Frances Charles, chairwoman of the Lower Elwha Klallam Tribe, said she worked this year to rally the community and encourage them to vote.
“We really want people to know that Native votes count,” she said.
The tribal government also provides information and voter guides that explain which candidates support the tribes and their concerns, such as treaty rights, climate change, jobs or poverty.
This year, the tribal government clearly supported Biden, Charles said.
Clallam County Commissioner Mark Ozias, a Democrat, said the result of the presidential election in the county often comes down to how excited Democrats are about their candidate. In 2008, there was a lot of excitement in the county around Barack Obama, Ozias said. In 2016, however, Hillary Clinton didn’t generate that same buzz.
Ozias lives in Sequim on the east side of the county, which is home to retirees from all across the country. He described Sequim as mostly purple in local and federal elections.
Marc Abshire, Port Angeles Regional Chamber of Commerce executive director, said he was surprised to find out about Clallam’s track record but chalked it up to the diversity of ideological viewpoints across the county.
In the weeks leading to a major election, Abshire said he can drive through town and see signs from both parties on either side of the same street.
“There’s a really good mixture,” he said.
An engaged electorate
Another guess for why the county has backed the winner for president in the past 10 elections is its residents’ ability to stay engaged and come together, despite political ties.
Clallam County has a small-town feel that makes for an engaged community, Dexter, the Port Angeles mayor said, said. Voter turnout this year topped 85%. That’s compared with 2016’s 80.5%.
Ozias, the county commissioner, said it’s impossible to move to the county and not become engaged in the community somehow, whether through volunteering or church or a Rotary Club.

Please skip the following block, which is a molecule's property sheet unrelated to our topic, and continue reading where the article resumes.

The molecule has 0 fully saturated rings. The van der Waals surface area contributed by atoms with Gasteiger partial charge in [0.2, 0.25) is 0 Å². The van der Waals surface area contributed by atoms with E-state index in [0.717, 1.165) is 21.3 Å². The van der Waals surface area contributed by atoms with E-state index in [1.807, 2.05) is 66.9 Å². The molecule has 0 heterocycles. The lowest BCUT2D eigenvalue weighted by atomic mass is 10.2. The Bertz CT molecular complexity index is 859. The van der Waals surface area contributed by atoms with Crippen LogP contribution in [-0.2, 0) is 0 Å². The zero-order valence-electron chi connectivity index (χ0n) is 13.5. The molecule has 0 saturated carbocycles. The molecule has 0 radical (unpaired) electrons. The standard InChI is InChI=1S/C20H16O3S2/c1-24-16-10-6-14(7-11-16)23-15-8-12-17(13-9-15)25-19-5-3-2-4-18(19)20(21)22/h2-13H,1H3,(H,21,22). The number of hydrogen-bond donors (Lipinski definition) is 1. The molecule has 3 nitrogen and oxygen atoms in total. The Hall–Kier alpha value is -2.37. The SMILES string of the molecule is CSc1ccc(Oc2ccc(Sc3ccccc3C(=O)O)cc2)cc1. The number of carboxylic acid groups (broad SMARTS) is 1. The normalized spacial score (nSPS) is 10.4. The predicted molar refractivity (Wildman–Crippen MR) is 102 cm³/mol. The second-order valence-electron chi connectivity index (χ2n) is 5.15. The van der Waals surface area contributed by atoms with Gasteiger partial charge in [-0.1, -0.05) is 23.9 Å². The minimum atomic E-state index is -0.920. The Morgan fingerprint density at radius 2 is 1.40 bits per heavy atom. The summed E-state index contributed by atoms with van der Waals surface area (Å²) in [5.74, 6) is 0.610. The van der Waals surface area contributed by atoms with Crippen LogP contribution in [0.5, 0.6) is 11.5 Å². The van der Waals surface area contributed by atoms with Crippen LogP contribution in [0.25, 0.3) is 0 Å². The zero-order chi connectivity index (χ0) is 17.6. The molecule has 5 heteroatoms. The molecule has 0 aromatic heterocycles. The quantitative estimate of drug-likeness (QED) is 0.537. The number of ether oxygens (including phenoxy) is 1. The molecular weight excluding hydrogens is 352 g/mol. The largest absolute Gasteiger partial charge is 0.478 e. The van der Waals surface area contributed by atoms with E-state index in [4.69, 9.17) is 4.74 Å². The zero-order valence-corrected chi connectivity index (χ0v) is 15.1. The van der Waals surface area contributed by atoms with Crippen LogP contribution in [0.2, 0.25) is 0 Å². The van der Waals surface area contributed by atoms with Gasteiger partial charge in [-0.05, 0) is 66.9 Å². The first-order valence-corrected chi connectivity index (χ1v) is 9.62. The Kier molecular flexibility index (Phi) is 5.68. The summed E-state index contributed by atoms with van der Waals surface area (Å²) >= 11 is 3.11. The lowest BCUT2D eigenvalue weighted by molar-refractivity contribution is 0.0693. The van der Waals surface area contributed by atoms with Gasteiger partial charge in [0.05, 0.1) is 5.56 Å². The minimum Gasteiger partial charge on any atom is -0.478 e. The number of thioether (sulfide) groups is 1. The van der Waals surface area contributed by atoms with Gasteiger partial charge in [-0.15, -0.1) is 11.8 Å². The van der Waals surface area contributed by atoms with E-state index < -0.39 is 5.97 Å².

Because everyone seems to know everyone, residents find ways to work together despite political differences, Ozias said.
“Here, it’s just us,” Turner, the bookstore owner said. “If we’re going to make a change happen, we have to make it happen ourselves.”
That sentiment is clear in Port Angeles, as the city struggled to find a way to deal with the loss of a timber economy. Despite a pandemic, the city’s economy is currently growing, Abshire said.
The waterfront is being revitalized, hotels are reopening and people still are moving there. It’s not uncommon for tourists to visit the county for Olympic National Park or a ferry to Canada and decide to move there permanently, Dexter said.
Clallam County isn’t a place you just end up, Abshire said. You move there for a reason.
When people from across the country move there, they bring their diverse political feelings with them and, once they get settled, they find out quickly the importance of setting those aside for the common good, Ozias said.
Everyone is used to seeing each other, Ozias said, so it’s almost always possible to work together productively, despite political differences.
“I don’t know if that speaks to how we vote,” Ozias said, “but it does speak to how we choose to interact with each other.”
Laurel Demkovich's reporting for The Spokesman-Review is funded in part by Report for America and by members of the Spokane community. This story can be republished by other organizations for free under a Creative Commons license. For more information on this, please contact our newspaper’s managing editor.